Political Science

  • Degrees Offered: MA
  • Application Deadline: January 15 (for funding consideration) or March 15
  • Study Options: Research paper, Thesis
  • Duration: One year – Research Paper; Two years – Thesis
  • Entry Terms: Fall

Those who enroll in UNB’s political science graduate program gain the necessary critical thinking skills to intelligently participate in local and global political communities. Students learn how to make persuasive arguments while exploring political debates, social justice, war and peace, philosophical questions, and more.

Our joint master's program on the Fredericton and Saint John campuses brings together some of the country’s leading scholars to help students understand the dynamics of political power, institutions, decision-making and change. Classes are kept deliberately small so that students can pursue their unique interests under the close supervision of a dedicated faculty member.

Our graduates go on to pursue doctoral programs, law school and other professional programs, or embark on careers with government, international organizations, the courts, schools, and public service groups.

Research Areas

UNB's graduate program in political science can offer supervision across all the main sub-fields of the discipline:

  • Political Theory
  • Gender and Politics
  • Global Political Economy
  • Canadian Politics
  • International Relations
  • Comparative Politics

Current Faculty

UNB Fredericton:

Dr. Carolyn Bassett’s areas of research supervision are: global political economy, in particular, the place and role of the Global South; political economy of development; political role of internationally oriented social movements and labour unions and locally-oriented movements in the Global South; international political economy and international development theory; politics, policy and political economy of South Africa.

 Dr. David Bedford can supervise student research in the areas of: Ancient Political Theory; Hegel/Marx; American Political Theory; First Nations Politics.

Dr. Suzanne Hindmarch can supervise student research in: global health; global security; international organizations (especially the United Nations); peacekeeping; Africa and/in global politics; and international relations theory, especially constructivist, feminist, and critical theory.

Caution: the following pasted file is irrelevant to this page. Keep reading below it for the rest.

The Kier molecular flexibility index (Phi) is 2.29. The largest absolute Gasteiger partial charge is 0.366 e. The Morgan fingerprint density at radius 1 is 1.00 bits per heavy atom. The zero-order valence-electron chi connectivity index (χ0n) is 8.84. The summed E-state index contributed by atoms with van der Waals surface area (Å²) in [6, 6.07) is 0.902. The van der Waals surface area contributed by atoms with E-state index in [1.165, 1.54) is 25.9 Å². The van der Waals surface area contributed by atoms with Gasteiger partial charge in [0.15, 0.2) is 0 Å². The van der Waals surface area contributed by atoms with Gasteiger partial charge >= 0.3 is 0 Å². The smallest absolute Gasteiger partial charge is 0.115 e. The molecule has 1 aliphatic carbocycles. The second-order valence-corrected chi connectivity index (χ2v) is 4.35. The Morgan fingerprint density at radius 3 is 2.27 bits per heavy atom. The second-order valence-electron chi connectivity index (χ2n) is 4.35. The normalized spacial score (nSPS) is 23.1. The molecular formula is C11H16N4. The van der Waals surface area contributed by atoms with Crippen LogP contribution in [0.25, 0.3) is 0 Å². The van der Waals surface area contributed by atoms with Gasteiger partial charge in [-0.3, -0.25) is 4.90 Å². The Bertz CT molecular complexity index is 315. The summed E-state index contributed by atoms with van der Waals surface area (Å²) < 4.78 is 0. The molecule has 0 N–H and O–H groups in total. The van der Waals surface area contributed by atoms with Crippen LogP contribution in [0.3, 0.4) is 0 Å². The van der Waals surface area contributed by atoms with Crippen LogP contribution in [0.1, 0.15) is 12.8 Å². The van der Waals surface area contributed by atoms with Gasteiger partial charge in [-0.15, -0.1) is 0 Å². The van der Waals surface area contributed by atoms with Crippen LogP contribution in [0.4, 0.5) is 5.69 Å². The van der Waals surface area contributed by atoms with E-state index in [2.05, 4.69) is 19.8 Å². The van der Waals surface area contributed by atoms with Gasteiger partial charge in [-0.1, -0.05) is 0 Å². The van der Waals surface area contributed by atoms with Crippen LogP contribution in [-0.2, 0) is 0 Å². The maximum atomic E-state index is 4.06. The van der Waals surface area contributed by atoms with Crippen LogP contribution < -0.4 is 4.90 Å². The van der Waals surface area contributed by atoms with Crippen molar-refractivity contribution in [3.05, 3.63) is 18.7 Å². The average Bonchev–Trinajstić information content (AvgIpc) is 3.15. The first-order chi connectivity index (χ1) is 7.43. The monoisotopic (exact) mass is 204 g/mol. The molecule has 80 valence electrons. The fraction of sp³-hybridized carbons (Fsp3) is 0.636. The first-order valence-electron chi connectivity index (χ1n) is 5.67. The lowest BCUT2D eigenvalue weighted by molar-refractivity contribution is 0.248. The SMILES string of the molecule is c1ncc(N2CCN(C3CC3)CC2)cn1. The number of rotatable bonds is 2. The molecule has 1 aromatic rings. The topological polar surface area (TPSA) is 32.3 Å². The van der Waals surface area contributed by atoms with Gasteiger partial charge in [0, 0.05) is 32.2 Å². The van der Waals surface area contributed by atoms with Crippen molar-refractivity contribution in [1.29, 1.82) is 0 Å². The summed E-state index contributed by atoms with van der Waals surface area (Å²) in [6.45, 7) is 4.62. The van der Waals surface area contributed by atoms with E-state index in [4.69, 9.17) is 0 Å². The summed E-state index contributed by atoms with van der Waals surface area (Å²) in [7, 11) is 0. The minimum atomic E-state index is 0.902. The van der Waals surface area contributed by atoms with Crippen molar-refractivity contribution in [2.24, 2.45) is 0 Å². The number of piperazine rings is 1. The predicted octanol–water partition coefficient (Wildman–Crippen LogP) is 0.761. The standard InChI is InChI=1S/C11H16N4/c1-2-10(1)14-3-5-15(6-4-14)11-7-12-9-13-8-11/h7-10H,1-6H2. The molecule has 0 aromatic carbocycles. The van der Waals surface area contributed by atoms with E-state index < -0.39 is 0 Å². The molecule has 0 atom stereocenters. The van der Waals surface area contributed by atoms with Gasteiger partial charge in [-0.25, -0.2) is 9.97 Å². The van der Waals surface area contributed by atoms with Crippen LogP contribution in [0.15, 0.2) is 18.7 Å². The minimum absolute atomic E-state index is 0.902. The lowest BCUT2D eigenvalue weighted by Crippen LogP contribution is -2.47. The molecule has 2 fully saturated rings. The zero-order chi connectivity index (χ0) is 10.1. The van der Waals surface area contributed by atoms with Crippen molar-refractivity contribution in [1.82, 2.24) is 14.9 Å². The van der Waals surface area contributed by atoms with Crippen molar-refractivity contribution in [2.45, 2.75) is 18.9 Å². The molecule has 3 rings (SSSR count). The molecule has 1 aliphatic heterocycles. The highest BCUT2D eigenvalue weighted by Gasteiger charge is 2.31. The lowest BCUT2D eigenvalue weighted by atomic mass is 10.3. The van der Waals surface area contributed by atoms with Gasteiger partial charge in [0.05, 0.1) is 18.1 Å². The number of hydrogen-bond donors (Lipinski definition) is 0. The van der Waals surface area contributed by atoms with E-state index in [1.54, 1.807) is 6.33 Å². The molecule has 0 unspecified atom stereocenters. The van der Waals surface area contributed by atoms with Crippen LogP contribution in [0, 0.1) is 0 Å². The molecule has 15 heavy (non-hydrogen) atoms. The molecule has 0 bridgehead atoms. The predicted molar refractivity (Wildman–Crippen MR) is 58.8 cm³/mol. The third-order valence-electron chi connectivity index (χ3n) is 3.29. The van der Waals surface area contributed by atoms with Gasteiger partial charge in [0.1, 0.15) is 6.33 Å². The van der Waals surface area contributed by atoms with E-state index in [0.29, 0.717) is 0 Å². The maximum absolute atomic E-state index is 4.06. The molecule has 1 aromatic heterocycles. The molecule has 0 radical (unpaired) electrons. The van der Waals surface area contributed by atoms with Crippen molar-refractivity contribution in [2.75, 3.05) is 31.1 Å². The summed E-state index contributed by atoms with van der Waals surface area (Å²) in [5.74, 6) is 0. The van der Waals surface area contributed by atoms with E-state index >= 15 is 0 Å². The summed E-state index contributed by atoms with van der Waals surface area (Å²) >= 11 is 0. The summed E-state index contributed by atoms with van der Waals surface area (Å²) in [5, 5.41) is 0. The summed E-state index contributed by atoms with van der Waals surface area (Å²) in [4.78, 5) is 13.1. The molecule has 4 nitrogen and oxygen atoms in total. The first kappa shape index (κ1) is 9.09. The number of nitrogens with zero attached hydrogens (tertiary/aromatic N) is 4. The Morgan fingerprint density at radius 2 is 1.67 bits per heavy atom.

Dr. Paul Howe’s areas of research supervision include political participation and civic engagement, in a both a Canadian and comparative context. Youth engagement/disengagement is a particular interest. He also supervises research on issues related to democratic institutions and reform (e.g. Parliament, parties, electoral reform, deliberative democracy). 

Dr. Thom Workman can supervise in the areas of 20th century political theory including the Frankfurt School, radical political economy, North American political economy, Marxism and the left, politics and music, experimental political communities and the critical study of war.

Dr. Donald Wright can supervise students interested in Canadian politics, specifically, federalism, foreign policy, and identity politics.

Dr. Joanne Wright provides supervision in the areas of feminist political thought and political theory more generally, as well as in contemporary gender politics (from raunch culture and sexual violence and the law to trans activism in Parliament), and the politics of rights and multiculturalism. She also supervises students in early modern political thought and social contract theory.

UNB Saint John:

Dr. Joanna Everitt can supervise students in the areas of gender and politics, Canadian politics, New Brunswick Politics, and political behaviour.

Dr. Leslie Jeffrey’s areas of research supervision are sex work policy, and global human rights issues.

Dr. JP Lewis can supervise students interested in: Canadian political institutions; Canadian public policy; Cabinet; Political executive; Civic Education.

Dr. Hepzibah Muñoz-Martinez can supervise student research in: Latin American politics; urban politics; the global politics of violence; the political economy of drug trafficking; the US – Mexico border; politics of trade, international production and finance; and human rights (particularly enforced disappearances).

Examples of Student & Faculty Research

  • Sex work policy
  • The global politics of violence
  • Indigenous politics in Canada
  • Labour in South Africa and its participation in policy making
  • Democratic disengagement, electoral reform, and Canadian political institutions
  • Global health politics
  • Canadian intellectual history
  • Women and war through the writings of Margaret Cavendish and Virginia Woolf

Application Requirements

  1. All applicants should normally have completed a four-year bachelor’s degree, or equivalent, in political science with a minimum GPA of A- in their final two years of study, and a minimum of B+ in all political science courses.
  2. Applicants who do not satisfy the requirements for full graduate student status may be eligible for a qualifying year.
  3. Applicants must submit a completed application.
  4. International Applicants whose first language is not English must submit language scores that meet or exceed:
    • International English language testing system (IELTS) = band 7
    • Paper-based TOEFL = 600
    • Internet-based TOEFL = 100
    • TWE = 5.5

Contact Us

For more information on our program, contact Dr. Suzanne Hindmarch, Director of Graduate Studies, or Zabrina Hamilton, Graduate Program Secretary.

Related: Master of Arts in Political Science

Political Science Information Sheet